I liken those who do not mind giving to, a waterway that freely flows out to sea providing water and nutrients to plants and animals that live along its banks. If you have personally frequented the banks of such a waterway you will see a sparkle in its waters; you will see unmatched greenery in the plants growing beside it; you will see healthy fauna; you will see humans drinking from it without the need for its treatment. Natives of such places call these types of waterways ‘live waterways’. In fact the relationship between the waterways’ dependents and the waterway itself is symbiotic; not only are the flora and fauna healthy but the river itself maintains its health.

There are waterways that flow out to sea incessantly as well but there is no sparkle in their waters. Their flow is sluggish and although they provide water and nutrients to flora and fauna beside them, humans do not freely drink from them. The relationship here is also symbiotic but somehow there is an air of dolefulness inherent in this relationship; it is as if the waterway seems unwilling to give and therefore even if it gives health to others it does not enjoy the same state of health itself. These waterways correspond to those who reluctantly give.

Psychologists and people in the know re human behaviour can go into the nitty gritty of the connection between giving and ones’ overall demeanour but from personal experience I can tell you that I have always felt a sense of accomplishment each time I have given in some small way be it financial or otherwise; my outlook on life post-giving is always positive!

The common denominator for both types of givers is that they both help their government provide for domestic well-being via the establishment of roads, hospitals, parks, etc. And when their government extends its arms in AID to developing countries they have both assisted people in those countries, which include the Solomon Islands; and that, without evening conscientiously thinking about their giving!

Some parallel lessons that one can glean from the waterway analogy is that they both did not know, like the two givers in consideration, who or what they were benefiting by their giving but they continued to give anyway and like most givers the waterways maintained a daily fresh lease of life as they continued to give. Additionally, they did not know the flow-on effect of their giving – like the two givers – via the carbon sink they helped maintain or the oxygen source they helped sustain or even the potential medicinal drugs from the plants they helped water, but they kept on giving.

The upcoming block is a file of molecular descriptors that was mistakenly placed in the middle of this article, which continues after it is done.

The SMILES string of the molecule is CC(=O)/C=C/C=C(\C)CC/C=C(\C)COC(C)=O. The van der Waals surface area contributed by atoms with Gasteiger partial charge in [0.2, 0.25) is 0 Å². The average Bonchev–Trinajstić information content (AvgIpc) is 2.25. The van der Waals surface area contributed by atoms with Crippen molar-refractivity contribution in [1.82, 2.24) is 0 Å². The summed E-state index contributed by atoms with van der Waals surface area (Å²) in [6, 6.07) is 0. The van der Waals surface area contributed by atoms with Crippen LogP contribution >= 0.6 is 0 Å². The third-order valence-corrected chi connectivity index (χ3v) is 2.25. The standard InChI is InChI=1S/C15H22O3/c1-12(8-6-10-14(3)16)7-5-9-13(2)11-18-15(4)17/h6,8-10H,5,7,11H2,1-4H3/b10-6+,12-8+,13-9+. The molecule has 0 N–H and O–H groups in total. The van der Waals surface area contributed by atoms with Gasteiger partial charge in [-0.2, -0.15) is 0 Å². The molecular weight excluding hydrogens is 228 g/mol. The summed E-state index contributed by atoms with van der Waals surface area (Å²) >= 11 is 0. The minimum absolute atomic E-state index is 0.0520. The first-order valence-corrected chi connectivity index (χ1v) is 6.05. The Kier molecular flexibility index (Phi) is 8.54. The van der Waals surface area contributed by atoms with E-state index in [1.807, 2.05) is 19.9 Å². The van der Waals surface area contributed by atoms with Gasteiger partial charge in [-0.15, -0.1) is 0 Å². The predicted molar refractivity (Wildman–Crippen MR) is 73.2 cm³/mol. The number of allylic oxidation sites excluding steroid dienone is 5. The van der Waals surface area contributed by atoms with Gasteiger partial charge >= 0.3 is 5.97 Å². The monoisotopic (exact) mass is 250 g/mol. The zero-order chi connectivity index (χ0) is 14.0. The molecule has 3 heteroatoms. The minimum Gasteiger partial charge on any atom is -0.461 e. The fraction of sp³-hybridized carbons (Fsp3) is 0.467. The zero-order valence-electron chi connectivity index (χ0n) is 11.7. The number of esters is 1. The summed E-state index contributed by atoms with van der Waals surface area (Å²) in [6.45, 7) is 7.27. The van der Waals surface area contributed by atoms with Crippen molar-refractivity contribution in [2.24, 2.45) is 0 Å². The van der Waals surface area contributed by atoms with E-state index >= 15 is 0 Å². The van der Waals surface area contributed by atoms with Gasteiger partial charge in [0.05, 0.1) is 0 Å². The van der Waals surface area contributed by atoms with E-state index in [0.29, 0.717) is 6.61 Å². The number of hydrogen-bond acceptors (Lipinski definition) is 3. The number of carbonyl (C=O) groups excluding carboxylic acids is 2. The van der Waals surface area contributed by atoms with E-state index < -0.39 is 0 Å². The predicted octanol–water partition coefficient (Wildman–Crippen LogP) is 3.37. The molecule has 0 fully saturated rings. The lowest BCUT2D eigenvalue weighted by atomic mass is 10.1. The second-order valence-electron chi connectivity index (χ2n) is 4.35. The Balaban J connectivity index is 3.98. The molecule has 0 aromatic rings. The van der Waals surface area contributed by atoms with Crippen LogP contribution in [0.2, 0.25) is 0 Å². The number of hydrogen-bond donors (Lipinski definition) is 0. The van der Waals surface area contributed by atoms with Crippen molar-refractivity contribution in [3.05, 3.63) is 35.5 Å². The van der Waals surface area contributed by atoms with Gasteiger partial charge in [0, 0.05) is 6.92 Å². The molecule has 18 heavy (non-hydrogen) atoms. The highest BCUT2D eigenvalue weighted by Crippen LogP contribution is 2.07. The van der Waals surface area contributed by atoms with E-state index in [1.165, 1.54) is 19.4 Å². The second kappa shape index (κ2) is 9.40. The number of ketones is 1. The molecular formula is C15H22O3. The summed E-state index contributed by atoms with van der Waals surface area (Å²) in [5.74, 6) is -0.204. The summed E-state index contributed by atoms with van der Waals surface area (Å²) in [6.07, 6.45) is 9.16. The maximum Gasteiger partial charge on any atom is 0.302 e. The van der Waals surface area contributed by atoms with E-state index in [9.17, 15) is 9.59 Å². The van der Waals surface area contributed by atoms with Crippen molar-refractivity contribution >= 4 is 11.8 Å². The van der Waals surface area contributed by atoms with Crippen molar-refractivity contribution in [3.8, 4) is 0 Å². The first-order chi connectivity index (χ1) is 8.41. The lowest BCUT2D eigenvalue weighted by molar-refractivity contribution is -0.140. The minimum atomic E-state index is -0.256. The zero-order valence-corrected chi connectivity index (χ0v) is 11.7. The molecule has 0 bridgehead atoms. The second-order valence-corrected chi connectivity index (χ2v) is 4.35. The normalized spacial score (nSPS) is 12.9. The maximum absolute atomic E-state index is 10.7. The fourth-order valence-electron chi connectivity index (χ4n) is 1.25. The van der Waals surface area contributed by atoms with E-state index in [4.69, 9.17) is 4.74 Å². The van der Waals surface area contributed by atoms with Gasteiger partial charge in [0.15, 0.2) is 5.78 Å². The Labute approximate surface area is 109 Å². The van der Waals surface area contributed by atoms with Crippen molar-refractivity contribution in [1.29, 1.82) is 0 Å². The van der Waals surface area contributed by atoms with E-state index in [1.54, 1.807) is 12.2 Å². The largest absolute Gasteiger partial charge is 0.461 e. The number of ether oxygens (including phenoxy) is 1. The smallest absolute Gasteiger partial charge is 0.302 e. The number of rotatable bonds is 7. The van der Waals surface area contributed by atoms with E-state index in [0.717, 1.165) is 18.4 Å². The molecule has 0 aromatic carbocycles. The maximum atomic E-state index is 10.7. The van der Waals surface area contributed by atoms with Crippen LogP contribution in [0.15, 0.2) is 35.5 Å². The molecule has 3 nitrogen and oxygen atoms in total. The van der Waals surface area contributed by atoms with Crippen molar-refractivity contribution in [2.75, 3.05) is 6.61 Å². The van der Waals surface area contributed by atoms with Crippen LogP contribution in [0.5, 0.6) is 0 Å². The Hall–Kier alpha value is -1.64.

Imagine for a minute if the major waterways of the world stopped ‘giving’! What would become of our carbon sink and our oxygen source not to mention other things like food, medicines and the likes?

I’d like to submit here that the message these waterways want to portray is encompassed in the words of a song my mother taught me when I was a child. One of the lines went something like this: ‘Give said the little stream, give oh give, give oh give; Give said the little stream as it hurried down the hill; I’m small I know but wherever I go, give oh give, give oh give…….’.

Why don’t you take to heart the message of the stream and give to a worthy course by clicking on the link below and donating in some small way?

This appeal is scheduled to close in about 18 days’ time! Please donate before it closes!

GIVING: Lessons learnt from the movement and/or non-movement of water…

In my last blog I made a layman’s attempt at describing ‘desperation’ as perceived through the eyes of a working mother in the Solomon Islands who lost her children and father during the recent flash flooding of the Matanko [Matanikau] River, in Honiara, on April 4, 2014.
I also made an attempt, albeit feeble, to excite the inherent benevolent characteristic that may lay dormant in some of you. Let’s face it some people lack compassion; so much so, that regardless of how you approach them they will not give in any way, shape, or form!
As an extension of that discussion I will try to address the concept of giving in terms of the people that give.
Giving is defined as ‘parting with something without expecting anything in return’.
On the onset I will make an empirical categorisation of the different kinds of givers that I see and will address each one in the next series of blogs that I will be writing. All with the aim of trying to drum up financial support for the victims of the said flash flooding and general flooding right around the island of Guadalcanal, a province of the Solomon Islands.
You already know that the monies that the governments of developed countries-donor countries- around the world give or donate to developing countries come from the pockets of their citizens. In fact according to, industrialised countries around the globe have pledged, since 1970, 0.7% of their gross national incomes (GNI). GNI is a measure of any country’s income that it receives both domestically and from abroad.
The monies the industrialised countries give, are formally called ‘official development assistance’ (ODA), and range from 0.13% of GNI (Greece) to as high as 1.00% of GNI (Luxembourg) ( The main countries that officially assist the pacific region include Australia, New Zealand and Japan. Their percentages are 0.28%, 0.28% and 0.17% respectively ( . To them the citizens of the Pacific region at large and Solomon Islands specifically will be forever grateful!
However, I am not interested in the big picture I am more interested in the citizens who give to enable their governments to give in return. They make up the first category of givers for purposes of this discussion; those who give because they are obligated to. They are analogous to rivers that flow incessantly down to the sea. More of them in the next blog!
You may not fall under this category but your assistance is still very much needed by the victims of the April 4, 2014 floods in the Solomon Islands. Will you help? Click on the link below to do so.